The EPA today finalized the 2013 percentage standards for fuel categories that are part of the Renewable Fuel Standard (RFS) program established by Congress. The overall volumes and standards require 16.55 billion gallons of renewable fuels to be blended into the U.S. fuel supply. The RFS requires:
- Biomass-based diesel (1.28 billion gallons; 1.13 percent)
- Advanced biofuels (2.75 billion gallons; 1.62 percent)
- Cellulosic biofuels (6.00 million gallons; 0.004 percent)
These standards are informed by extensive engagement with industry and a thorough assessment of the biofuels market, EPA reported.
EPA received comments from numerous stakeholders concerning the “E10 blend wall” during the rulemaking. The “E10 blend wall,” expected to occur in 2014, refers to the difficulty in incorporating ethanol into the fuel supply at volumes exceeding those achieved by the sale of nearly all gasoline as E10.
EPA proposed that it will use flexibilities in the RFS statute to reduce both the advanced biofuel and total renewable volumes in the forthcoming 2014 RFS volume requirement proposal.
For 2013, the EPA has waived the cellulosic requirement from the statutory level of 1 billion gallons to 6 million gallons, but retained the overall advanced biofuel and renewable fuel requirements.
“By decreasing the cellulosic requirement by 99.4 percent to a very realistic, achievable number, the EPA has totally obliterated Big Oil’s myth that the RFS is inflexible and unworkable,” commented Bob Dinneen, president and CEO, Renewable Fuels Association (RFA). “As in years past, the finalized annual requirements are a testament to the inherent flexibility that is the backbone of the RFS.”
A January 2013 ruling by the U.S. Court of Appeals required the agency to reevaluate projections for cellulosic biofuel to reflect market conditions. The 2013 standard for cellulosic biofuel announced today was developed in a manner consistent with the approach outlined in that ruling, EPA reported.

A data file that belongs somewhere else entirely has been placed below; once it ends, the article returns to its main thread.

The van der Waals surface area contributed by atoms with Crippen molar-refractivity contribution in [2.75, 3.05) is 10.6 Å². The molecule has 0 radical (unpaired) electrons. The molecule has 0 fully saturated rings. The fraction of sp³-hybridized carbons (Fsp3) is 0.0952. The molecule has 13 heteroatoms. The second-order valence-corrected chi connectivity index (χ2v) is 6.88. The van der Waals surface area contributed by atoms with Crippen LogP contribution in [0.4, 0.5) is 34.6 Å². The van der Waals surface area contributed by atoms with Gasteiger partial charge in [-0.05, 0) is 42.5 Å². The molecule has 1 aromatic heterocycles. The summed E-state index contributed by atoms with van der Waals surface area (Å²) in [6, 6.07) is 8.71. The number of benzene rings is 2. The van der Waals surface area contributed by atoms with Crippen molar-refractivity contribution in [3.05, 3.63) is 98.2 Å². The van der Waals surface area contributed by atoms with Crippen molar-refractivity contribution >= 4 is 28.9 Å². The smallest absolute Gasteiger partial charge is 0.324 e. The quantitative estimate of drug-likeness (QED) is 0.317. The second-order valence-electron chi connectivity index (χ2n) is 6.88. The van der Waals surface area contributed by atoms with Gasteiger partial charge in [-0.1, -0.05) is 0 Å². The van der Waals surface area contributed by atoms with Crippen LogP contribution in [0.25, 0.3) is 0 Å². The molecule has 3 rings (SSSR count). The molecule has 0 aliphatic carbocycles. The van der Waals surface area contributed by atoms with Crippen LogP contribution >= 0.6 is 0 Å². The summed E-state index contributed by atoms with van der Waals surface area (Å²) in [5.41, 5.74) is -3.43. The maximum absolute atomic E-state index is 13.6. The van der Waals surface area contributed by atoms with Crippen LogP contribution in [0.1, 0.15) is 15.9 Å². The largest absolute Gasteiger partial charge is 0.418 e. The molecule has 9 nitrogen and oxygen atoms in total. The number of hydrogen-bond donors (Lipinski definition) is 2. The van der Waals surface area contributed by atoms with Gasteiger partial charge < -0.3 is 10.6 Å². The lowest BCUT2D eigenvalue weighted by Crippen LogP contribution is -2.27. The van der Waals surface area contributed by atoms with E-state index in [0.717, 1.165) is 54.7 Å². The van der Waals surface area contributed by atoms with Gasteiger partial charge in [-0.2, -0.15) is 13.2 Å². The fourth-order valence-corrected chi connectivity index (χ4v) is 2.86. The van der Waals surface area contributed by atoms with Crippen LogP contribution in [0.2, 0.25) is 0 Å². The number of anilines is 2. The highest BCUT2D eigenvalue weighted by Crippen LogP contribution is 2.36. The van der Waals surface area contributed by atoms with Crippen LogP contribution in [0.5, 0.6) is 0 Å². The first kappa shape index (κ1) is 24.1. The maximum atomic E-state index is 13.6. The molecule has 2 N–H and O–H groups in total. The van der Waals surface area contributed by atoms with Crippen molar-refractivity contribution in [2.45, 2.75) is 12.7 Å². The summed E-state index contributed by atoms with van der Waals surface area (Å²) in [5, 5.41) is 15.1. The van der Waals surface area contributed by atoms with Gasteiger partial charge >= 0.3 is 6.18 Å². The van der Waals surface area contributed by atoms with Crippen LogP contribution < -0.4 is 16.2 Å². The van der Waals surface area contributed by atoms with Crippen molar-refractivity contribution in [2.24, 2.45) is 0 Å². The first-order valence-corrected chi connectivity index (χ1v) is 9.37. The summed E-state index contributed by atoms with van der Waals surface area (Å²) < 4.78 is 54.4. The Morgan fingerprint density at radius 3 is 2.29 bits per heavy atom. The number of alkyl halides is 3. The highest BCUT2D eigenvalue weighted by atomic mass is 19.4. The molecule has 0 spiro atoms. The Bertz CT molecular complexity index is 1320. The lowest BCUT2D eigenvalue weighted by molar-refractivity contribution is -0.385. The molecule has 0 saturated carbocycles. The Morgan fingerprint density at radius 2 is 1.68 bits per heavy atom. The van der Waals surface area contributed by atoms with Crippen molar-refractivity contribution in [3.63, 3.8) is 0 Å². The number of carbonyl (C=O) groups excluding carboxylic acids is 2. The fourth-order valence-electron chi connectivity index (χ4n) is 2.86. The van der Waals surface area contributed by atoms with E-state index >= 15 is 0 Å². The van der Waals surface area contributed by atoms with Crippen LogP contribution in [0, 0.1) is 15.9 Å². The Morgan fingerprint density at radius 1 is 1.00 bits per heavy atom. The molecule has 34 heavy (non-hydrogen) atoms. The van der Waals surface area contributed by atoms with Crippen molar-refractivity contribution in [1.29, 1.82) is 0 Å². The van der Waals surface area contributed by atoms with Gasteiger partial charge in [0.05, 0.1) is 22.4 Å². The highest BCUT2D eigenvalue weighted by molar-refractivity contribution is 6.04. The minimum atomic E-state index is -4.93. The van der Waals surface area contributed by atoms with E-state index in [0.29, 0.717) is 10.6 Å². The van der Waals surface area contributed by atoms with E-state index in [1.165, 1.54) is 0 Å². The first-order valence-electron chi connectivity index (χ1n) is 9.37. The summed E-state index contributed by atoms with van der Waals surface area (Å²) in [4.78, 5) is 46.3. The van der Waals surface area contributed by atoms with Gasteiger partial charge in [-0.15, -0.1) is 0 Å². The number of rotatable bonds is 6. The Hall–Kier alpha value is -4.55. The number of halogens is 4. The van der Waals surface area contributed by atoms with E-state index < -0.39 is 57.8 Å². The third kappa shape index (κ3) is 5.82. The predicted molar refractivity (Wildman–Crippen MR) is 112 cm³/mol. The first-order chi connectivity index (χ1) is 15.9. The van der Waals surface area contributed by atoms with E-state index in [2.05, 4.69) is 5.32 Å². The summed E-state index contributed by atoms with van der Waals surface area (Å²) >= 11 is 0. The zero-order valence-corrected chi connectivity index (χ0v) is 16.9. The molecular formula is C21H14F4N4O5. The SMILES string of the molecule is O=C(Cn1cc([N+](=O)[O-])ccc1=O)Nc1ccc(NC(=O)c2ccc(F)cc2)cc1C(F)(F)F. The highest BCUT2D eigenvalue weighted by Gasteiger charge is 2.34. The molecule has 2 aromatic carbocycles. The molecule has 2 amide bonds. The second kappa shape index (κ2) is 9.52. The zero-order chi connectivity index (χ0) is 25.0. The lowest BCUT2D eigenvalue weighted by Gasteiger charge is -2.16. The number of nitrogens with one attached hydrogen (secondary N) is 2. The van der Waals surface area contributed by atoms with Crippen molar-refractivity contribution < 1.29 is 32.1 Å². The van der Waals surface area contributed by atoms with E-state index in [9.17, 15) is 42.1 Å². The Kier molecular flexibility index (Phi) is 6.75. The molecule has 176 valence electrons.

Brooke Coleman, executive director, Advanced Ethanol Council (AEC), responded to EPA’s announcement, noting, “It is clear that U.S. EPA has done its homework when it comes to setting the 2013 standard. The commercial cellulosic biofuel facilities that U.S. EPA projected to start up in 2013 are indeed operating, and the adjusted targets reflect the number of actual gallons expected to be available through the end of the year.”
Coleman added, “We agree with U.S. EPA that there will be sufficient quantities of advanced biofuels in the market to maintain the broader advanced biofuel standard, which is consistent with the legislative intent of the RFS to promote advanced renewable fuels.”
EPA is also providing greater lead time and flexibility in complying with the 2013 volume requirements by extending the deadline to comply with the 2013 standards by four months, to June 30, 2014.
The Energy Independence and Security Act (EISA) established the RFS program and the annual renewable fuel volume targets, which steadily increase to an overall level of 36 billion gallons in 2022. To achieve these volumes, EPA calculates a percentage-based standard for the following year. Based on the standard, each refiner and importer determines the minimum volume of renewable fuel that it must ensure is used in its transportation fuel.